DETROIT — A national foundation has sought out a Wayne State University researcher in an effort to discover whether overall genome instability rather than a specific molecular mechanism may cause chronic fatigue and immune dysfunction syndrome (CFIDS).
Henry Heng, associate professor at the Center for Molecular Medicine and Genetics and the department of pathology at WSU’s School of Medicine, recently received a $133,000 grant from the National CFIDS Foundation in collaboration with the Nancy Taylor Foundation for Chronic Diseases.
Heng is to assess disease damage in patients with CFIDS, which also is known as chronic fatigue syndrome/myalgic encephalopathy (CFS/ME). He will use an advanced type of genomic testing to look for chromosomal aberrations or genomic instability in CFS/ ME patients.
Heng believes scientists who have looked to single genes and mutations as the cause of diseases with complex sets of symptoms need to broaden their search to genomes.
That belief is based on his work of 10 years on cancer, which has demonstrated that cancer progresses primarily through random chromosomal changes. Though that concept seemed hard for some to accept five to seven years ago, Heng said, the scientific community has started to come around.
In 2007 producers at the Discovery Channel sought to establish the existence of Gulf War syndrome and asked Heng to test samples of soldiers’ blood; those samples were found to contain damaged chromosomes. An official at the National CFIDS Foundation saw the program and agreed.
Reasoning that CFIDS, like cancer, is a complex disease with a wide range of symptoms and varying degrees of severity, the official asked Heng to investigate it.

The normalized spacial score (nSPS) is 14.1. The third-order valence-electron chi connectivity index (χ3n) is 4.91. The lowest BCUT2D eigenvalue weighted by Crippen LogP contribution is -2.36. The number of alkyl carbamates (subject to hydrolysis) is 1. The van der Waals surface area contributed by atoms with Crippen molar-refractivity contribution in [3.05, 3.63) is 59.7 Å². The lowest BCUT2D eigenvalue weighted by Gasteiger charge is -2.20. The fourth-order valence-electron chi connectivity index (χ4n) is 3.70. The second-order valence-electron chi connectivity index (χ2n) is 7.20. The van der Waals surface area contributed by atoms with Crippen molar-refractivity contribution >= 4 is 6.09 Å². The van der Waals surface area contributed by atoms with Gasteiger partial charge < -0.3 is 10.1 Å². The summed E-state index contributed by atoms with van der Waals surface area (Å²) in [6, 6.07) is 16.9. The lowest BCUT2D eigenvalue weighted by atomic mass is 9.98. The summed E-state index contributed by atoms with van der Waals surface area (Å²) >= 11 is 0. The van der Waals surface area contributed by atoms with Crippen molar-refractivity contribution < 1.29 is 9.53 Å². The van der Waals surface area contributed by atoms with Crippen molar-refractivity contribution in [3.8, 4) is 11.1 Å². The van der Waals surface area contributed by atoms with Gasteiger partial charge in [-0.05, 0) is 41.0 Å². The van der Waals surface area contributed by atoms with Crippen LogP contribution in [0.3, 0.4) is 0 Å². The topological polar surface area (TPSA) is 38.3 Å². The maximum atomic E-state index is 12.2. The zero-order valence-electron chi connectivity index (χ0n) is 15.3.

Heng’s project, “Linking Genomic Instability to Chronic Fatigue and Immune Dysfunction Syndrome,” will use a scientific technique called spectral karyotyping, or SKY analysis, to evaluate whether the process may reveal instability similar to Gulf War syndrome in CFIDS/ME. Essentially that process would demonstrate whether the latter has a common physical basis.
His team will culture patients’ blood and perform SKY analysis, which paints each chromosome with a unique color to identify random genome aberrations that might be linked to symptoms.
“For a long time people have studied gene mutation-based genetic diseases, believing if you found the right mutation, you could cure the disease,” Heng said. “But this is misleading thinking, because most common complex diseases are not caused by one or two genes, but a whole package of genome alterations. However, we have discovered that chromosomal change has a more profound effect in many diseases. Our group has shown that random chromosomal changes matter. We really need to know the problem we face rather than engage in wishful thinking.”
More at http://www.research.wayne.edu.